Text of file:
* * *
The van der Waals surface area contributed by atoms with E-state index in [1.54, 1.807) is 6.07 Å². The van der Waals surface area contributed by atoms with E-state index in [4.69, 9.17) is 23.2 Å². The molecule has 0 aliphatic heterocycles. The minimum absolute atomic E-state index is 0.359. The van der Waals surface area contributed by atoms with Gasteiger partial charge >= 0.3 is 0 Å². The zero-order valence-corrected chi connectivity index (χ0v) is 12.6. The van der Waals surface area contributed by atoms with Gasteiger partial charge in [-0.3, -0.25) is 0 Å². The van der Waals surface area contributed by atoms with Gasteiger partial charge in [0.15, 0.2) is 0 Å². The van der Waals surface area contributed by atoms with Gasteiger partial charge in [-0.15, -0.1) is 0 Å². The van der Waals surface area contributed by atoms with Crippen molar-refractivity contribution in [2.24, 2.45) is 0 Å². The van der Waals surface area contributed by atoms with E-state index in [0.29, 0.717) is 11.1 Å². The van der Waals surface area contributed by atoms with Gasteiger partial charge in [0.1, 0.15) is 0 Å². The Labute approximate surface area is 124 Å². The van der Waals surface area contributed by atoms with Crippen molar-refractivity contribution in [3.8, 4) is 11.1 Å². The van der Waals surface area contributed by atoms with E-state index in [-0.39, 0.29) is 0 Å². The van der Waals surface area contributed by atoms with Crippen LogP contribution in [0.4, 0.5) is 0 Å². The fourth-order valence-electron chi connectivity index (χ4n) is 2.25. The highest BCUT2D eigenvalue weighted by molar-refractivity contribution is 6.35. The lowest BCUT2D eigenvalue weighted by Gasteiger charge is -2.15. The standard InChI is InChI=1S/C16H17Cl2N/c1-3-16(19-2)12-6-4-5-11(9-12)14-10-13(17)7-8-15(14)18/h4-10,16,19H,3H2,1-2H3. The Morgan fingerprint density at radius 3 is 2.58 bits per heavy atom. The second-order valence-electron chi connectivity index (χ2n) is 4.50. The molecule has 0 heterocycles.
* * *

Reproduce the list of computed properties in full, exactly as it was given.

The van der Waals surface area contributed by atoms with E-state index in [1.54, 1.807) is 6.07 Å². The van der Waals surface area contributed by atoms with E-state index in [4.69, 9.17) is 23.2 Å². The molecule has 0 aliphatic heterocycles. The minimum absolute atomic E-state index is 0.359. The van der Waals surface area contributed by atoms with Gasteiger partial charge >= 0.3 is 0 Å². The zero-order valence-corrected chi connectivity index (χ0v) is 12.6. The van der Waals surface area contributed by atoms with Gasteiger partial charge in [-0.3, -0.25) is 0 Å². The van der Waals surface area contributed by atoms with Gasteiger partial charge in [0.15, 0.2) is 0 Å². The van der Waals surface area contributed by atoms with Gasteiger partial charge in [-0.15, -0.1) is 0 Å². The van der Waals surface area contributed by atoms with Crippen molar-refractivity contribution in [2.24, 2.45) is 0 Å². The van der Waals surface area contributed by atoms with E-state index in [0.29, 0.717) is 11.1 Å². The van der Waals surface area contributed by atoms with Gasteiger partial charge in [0.1, 0.15) is 0 Å². The Labute approximate surface area is 124 Å². The van der Waals surface area contributed by atoms with Crippen molar-refractivity contribution in [3.8, 4) is 11.1 Å². The van der Waals surface area contributed by atoms with E-state index in [-0.39, 0.29) is 0 Å². The van der Waals surface area contributed by atoms with Crippen LogP contribution in [0.4, 0.5) is 0 Å². The fourth-order valence-electron chi connectivity index (χ4n) is 2.25. The highest BCUT2D eigenvalue weighted by molar-refractivity contribution is 6.35. The lowest BCUT2D eigenvalue weighted by Gasteiger charge is -2.15. The standard InChI is InChI=1S/C16H17Cl2N/c1-3-16(19-2)12-6-4-5-11(9-12)14-10-13(17)7-8-15(14)18/h4-10,16,19H,3H2,1-2H3. The Morgan fingerprint density at radius 3 is 2.58 bits per heavy atom. The second-order valence-electron chi connectivity index (χ2n) is 4.50. The molecule has 0 heterocycles.